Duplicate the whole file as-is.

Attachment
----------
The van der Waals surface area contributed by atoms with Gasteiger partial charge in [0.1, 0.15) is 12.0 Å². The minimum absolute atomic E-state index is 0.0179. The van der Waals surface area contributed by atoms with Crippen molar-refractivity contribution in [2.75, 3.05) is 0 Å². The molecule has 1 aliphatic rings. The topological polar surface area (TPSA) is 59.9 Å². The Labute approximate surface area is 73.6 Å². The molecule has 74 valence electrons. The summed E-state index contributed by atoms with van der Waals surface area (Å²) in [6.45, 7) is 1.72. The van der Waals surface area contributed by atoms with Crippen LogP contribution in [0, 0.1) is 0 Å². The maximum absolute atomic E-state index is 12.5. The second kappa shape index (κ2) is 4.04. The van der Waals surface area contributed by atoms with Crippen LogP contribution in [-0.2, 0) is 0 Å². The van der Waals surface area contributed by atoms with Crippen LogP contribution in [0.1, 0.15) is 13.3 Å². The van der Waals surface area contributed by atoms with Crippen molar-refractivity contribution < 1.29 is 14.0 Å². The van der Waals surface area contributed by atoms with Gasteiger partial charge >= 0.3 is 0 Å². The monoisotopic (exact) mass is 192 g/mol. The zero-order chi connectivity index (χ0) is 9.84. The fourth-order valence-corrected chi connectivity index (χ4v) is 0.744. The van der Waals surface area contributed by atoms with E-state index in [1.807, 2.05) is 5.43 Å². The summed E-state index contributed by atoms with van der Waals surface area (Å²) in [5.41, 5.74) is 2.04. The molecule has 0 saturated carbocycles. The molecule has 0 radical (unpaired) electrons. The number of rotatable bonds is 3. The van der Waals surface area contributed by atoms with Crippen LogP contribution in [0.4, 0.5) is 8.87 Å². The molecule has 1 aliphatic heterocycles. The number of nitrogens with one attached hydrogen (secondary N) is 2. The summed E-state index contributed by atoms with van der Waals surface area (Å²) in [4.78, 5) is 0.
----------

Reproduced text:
The van der Waals surface area contributed by atoms with Gasteiger partial charge in [0.1, 0.15) is 12.0 Å². The minimum absolute atomic E-state index is 0.0179. The van der Waals surface area contributed by atoms with Crippen molar-refractivity contribution in [2.75, 3.05) is 0 Å². The molecule has 1 aliphatic rings. The topological polar surface area (TPSA) is 59.9 Å². The Labute approximate surface area is 73.6 Å². The molecule has 74 valence electrons. The summed E-state index contributed by atoms with van der Waals surface area (Å²) in [6.45, 7) is 1.72. The van der Waals surface area contributed by atoms with Crippen LogP contribution in [0, 0.1) is 0 Å². The maximum absolute atomic E-state index is 12.5. The second kappa shape index (κ2) is 4.04. The van der Waals surface area contributed by atoms with Crippen LogP contribution in [-0.2, 0) is 0 Å². The van der Waals surface area contributed by atoms with Crippen LogP contribution in [0.1, 0.15) is 13.3 Å². The van der Waals surface area contributed by atoms with Crippen molar-refractivity contribution < 1.29 is 14.0 Å². The van der Waals surface area contributed by atoms with Gasteiger partial charge >= 0.3 is 0 Å². The monoisotopic (exact) mass is 192 g/mol. The zero-order chi connectivity index (χ0) is 9.84. The fourth-order valence-corrected chi connectivity index (χ4v) is 0.744. The van der Waals surface area contributed by atoms with E-state index in [1.807, 2.05) is 5.43 Å². The summed E-state index contributed by atoms with van der Waals surface area (Å²) in [5.41, 5.74) is 2.04. The molecule has 0 saturated carbocycles. The molecule has 0 radical (unpaired) electrons. The number of rotatable bonds is 3. The van der Waals surface area contributed by atoms with Crippen LogP contribution in [0.4, 0.5) is 8.87 Å². The molecule has 1 aliphatic heterocycles. The number of nitrogens with one attached hydrogen (secondary N) is 2. The summed E-state index contributed by atoms with van der Waals surface area (Å²) in [4.78, 5) is 0.